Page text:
[OSM-talk] Funding of three infrastructure projects : Nominatim, osm2pgsql, Potlatch 2

Simon Poole simon at poole.ch
Tue Aug 4 14:48:59 UTC 2020

Could we move all the programming language du jour fanboying, apps that
have nothing to do OSM and other unrelated to the topic discussions
somewhere else please?

And yes it underlines my point that regardless of how exotic the feature
is, you are always going to find somebody that finds it critical to
success (this one of the reasons why JOSM has three variants of
everything), but it isn't a good measure of what the OSMF should spend
its money on, weere applying an 80/20 rule is likely to be far more

At this time nobody is proposing anything more than giving P2 a bit more
life for a small sum of money, if Richard has a plan for longer term
maintenance and development then that should be considered when
proposed. Definitely nobody is going to embark on the multi-million
undertaking that writing and bringing to production a new editor is,
just on the base that it would be cool to write one in <insert your
favourite programming language here>.


Am 04.08.2020 um 16:26 schrieb Matthew Woehlke:
> On 04/08/2020 08.10, Martin Koppenhoefer wrote:
>> On 4. Aug 2020, at 13:58, Matthew Woehlke wrote:
>>> but I would practically *kill* for JOSM to have FreeCAD's suite of
>>> sketch constraints ;-).
>> you’re aware that there are sketch constraints for configurable
>> angles (90, 60, 45 etc) and projection snaps? Hit 2 times „a“ (angle
>> display becomes green)
> Yes. They're better than nothing, but nowhere near what I'm talking
> about. As an example, consider the attached simple FreeCAD sketch
> which is roughly representative of some buildings I've mapped
> recently. The dome in front is centered (segments on either side
> constrained to be equal). The "wings" in back are symmetrical.
> It's *possible* to do this sort of thing in JOSM with a lot of care
> and by building part of the geometry, then constructing a bunch of
> "scratch" geometry in order to construct a symmetry line, then doing a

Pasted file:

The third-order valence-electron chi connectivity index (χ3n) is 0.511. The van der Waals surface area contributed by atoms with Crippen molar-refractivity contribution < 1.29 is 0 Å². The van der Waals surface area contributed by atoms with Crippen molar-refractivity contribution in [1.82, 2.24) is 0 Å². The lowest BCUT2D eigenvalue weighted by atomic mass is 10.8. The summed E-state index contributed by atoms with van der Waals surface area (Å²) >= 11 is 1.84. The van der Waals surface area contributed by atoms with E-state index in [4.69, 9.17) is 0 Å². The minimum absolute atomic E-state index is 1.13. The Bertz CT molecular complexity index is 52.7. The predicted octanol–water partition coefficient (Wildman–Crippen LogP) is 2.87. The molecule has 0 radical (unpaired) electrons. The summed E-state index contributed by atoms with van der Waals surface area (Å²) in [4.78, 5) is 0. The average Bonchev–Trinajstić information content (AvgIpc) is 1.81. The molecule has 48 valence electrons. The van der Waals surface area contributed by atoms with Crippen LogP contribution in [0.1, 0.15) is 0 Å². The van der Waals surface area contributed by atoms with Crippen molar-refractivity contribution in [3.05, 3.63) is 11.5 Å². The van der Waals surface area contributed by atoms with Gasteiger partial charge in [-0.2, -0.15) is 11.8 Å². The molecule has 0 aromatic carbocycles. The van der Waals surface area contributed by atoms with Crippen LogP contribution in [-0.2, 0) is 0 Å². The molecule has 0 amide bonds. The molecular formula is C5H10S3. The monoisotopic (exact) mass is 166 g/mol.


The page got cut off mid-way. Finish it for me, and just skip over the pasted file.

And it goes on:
> copy, paste in place, mirror, reverse, stitch the parts together...
> but God help you if you make a mistake and have to start over.
> In FreeCAD, you just slap on some equality constraints, angle
> constraints, parallel constraints, etc. and then you can *move* any of
> the nodes and everything else will update to preserve the applied
> constraints. (The one things it's missing that would be helpful is a
> *colinear* constraint; you have to simulate that with parallel and
> coincident constraints using "construction" lines; those are the blue
> ones. A colinear constraint could eliminate the need for those
> construction lines.) This is the major difference, though. In JOSM,
> constraints only apply when you initially draw something, so if you
> get it wrong, you have to start over. In FreeCAD, they're a dynamic
> system; if you get it wrong, just nudge it and the whole thing updates
> *while preserving your constraints*.
> Oh, and *arcs*. The ability to define a segment that should be a
> perfect arc, and optionally make it tangent or perpendicular to its
> neighbors, would be a major boon. Again, I can fake it with a bunch of
> scratch construction, but if it's wrong, I have to start over and hope
> my next guess is better. In FreeCAD, just drag the end points until it
> looks right.
> Then there are distance constraints, which would be incredibly useful
> if you're mapping something with known dimensions.
> Seriously, give FreeCAD a spin. It's pretty awesome for this sort of
> relatively simple 2D stuff. Also look at some of the buildings I've
> done recently; the symmetrical ones don't just *look* symmetrical,
> they *are* symmetrical (within the limits of JOSM's abilities). I've
> also done a lot of stuff like roads that are perfectly centered in
> between parking spaces, groups of aligned buildings that are
> *actually* aligned, and whatnot. It's do-able, but it would be *soooo*
> much easier with FreeCAD-style constraints.
> Obviously, this would all almost surely be a temporary mode (maybe it
> persists as long as JOSM is open, but isn't uploaded), but since you
> usually draw once, that would be fine. (Bonus points if JOSM could
> automatically recreate constraints for ways that don't have any. It
> shouldn't be hard to guess equality, perpendicular and colinear
> constraints, at least.)
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